Diets and food fads come and go, but the fundamental principles of sound nutrition have nourished the people of countless cultures throughout the ages. Here, articles and recipes that will help you reshape your paradigm of what healthy eating means.
Would you believe me if I said you stand a better chance of dropping pounds and maintaining a healthy weight by using more olive oil? It’s true. Yet if you’re like me, you’re still carrying around false paradigms instilled by decades of guidelines based on sketchy science. Here are 3 Fat Facts to Remember to help you reframe your views on fat.
La Cocina Que Canta; the kitchen that sings. It’s the name of the cooking school at Rancho La Puerta Spa in Mexico where I’ve been teaching classes this week. This is healthy cooking. This is cooking that’s gentle on the earth. This is cooking that brings a smile to the soul . . . and to everyone seated at the table. Si, this kitchen sings indeed.
You’ve probably seen the stickers marking whole grain products on supermarket shelves and heard of their many health benefits, but the realm of grains extends far beyond the horizon of whole wheat bread. Ancient grains like quinoa, farro, kasha and bulgur are making a comeback in today’s kitchens, and those with former hippie appeal like millet and wheat berries are getting a thoroughly modern makeover. Here's an overview of what makes whole grains so good.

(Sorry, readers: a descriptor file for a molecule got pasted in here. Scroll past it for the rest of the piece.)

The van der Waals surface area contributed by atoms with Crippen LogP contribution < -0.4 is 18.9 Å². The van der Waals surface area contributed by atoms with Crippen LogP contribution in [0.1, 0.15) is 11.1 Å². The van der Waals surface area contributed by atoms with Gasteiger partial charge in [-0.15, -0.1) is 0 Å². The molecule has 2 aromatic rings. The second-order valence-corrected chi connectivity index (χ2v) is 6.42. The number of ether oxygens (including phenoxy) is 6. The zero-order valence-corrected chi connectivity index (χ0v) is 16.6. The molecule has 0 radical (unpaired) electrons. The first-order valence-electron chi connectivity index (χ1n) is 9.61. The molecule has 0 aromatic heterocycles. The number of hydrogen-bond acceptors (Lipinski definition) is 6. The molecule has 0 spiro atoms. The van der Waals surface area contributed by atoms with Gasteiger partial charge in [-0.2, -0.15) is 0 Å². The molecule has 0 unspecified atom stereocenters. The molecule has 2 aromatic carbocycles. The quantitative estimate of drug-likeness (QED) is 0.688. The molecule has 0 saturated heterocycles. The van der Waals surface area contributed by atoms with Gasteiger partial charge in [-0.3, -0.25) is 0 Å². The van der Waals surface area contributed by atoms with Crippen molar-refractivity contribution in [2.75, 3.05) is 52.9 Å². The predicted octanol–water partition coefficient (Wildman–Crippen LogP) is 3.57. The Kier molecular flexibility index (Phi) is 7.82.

Every time I’m at the market, it seems like I spot a new addition to the whole grain pasta category. I love pasta, and I love whole grains . . . but I admit to being less than impressed when the two have met in the past. Now that there are so many choices out there, though, I thought it was time to take a closer look. Here, we put eight to the test . . . then took the winner for a spin in a bowl of Spaghetti Carbonara.
It all started with a box of salt cod I bought on a whim on Friday. By 8:00 on Saturday night we had a festive crew nibbling on fried salt cod fritters with skordalia (kind of like super-garlicky mashed potatoes beaten with olive oil), vinaigrey beet salad, charred lamb chops and the pungent yogurt dip called tzatziki.